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Re: Markers or Metadata - The Debate!

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Joe Marler
Re: Markers or Metadata - The Debate!
on May 1, 2017 at 2:06:50 pm

[Oliver Peters] "He seemed to imply that Vashi's technique would be less useful with non-scripted content."

I think it is less useful in those cases. The fact that documentaries have been made using traditional editing & organizational methods since 1922 doesn't change this. Frederick Wiseman edited his 1968 High School documentary by himself -- but it was shot on a single 16mm Bolex camera, and only used a 25:1 shooting ratio: http://www.zipporah.com/films/21

For Titicut Follies he shot 37 hr and his shooting ratio was 26:1, however it took him 14 months to edit: http://www.zipporah.com/films/22

When Ken Burns edited The Civil War, he said "it took more than two years of absolutely solid work, with ten or twelve of us working six days a week, ten hours a day". It was edited on a flatbed Steenbeck. Yet it was "only" 50,000 ft of 16mm film, which at 24 fps and 36 feet per min equates to 23 hours of material:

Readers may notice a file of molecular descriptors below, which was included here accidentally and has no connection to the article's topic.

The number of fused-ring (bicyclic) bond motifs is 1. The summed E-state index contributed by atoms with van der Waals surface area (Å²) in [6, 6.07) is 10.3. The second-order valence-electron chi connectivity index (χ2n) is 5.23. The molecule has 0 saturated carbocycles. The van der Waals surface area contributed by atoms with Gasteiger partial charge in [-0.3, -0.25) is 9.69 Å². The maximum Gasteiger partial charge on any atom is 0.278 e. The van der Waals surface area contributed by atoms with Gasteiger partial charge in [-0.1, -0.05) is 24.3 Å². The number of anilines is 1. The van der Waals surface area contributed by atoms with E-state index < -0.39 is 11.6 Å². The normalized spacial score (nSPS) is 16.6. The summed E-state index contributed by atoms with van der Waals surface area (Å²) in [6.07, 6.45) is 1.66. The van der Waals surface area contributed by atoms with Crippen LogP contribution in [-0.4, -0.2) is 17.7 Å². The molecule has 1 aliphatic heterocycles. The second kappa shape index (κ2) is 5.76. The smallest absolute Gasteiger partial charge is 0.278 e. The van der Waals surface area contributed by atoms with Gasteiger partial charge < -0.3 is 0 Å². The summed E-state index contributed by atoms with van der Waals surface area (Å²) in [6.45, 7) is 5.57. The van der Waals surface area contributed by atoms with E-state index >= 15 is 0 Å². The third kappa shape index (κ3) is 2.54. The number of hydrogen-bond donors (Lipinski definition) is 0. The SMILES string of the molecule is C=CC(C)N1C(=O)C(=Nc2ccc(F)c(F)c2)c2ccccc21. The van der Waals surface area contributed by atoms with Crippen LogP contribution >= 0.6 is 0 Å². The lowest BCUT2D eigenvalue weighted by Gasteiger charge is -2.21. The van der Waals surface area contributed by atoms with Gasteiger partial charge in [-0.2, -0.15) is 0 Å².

http://www.btlnews.com/crafts/post-production/technicolor-postworks-helps-r...
https://archive.org/stream/Documentary_Filmmakers_Speak/Documentary_Filmmak...

If Wiseman had access to GoPros and flash-storage cameras he'd have probably used them. In 1988, if Burns had access to a MAM he might have used it, which would have shortened the two-year edit time.

We have those today, and shooting ratios can be over 300:1 for docs, but in many cases we're still using organizational methods from prior eras.

Vashi's demonstration was really good, highly informative and a pleasure to watch. The fact he cut 6k Red Raw natively was impressive, although it took a dual-socket 40 core machine.

I just don't think this organizational method is efficiently scalable to larger productions and higher shooting ratios, esp. docs. The fact these were previously done using primitive methods doesn't validate this workflow in the modern era. It would actually be good to have more info on what asset management methods are being used today. This aspect is usually given little coverage in these "behind the scenes" accounts.


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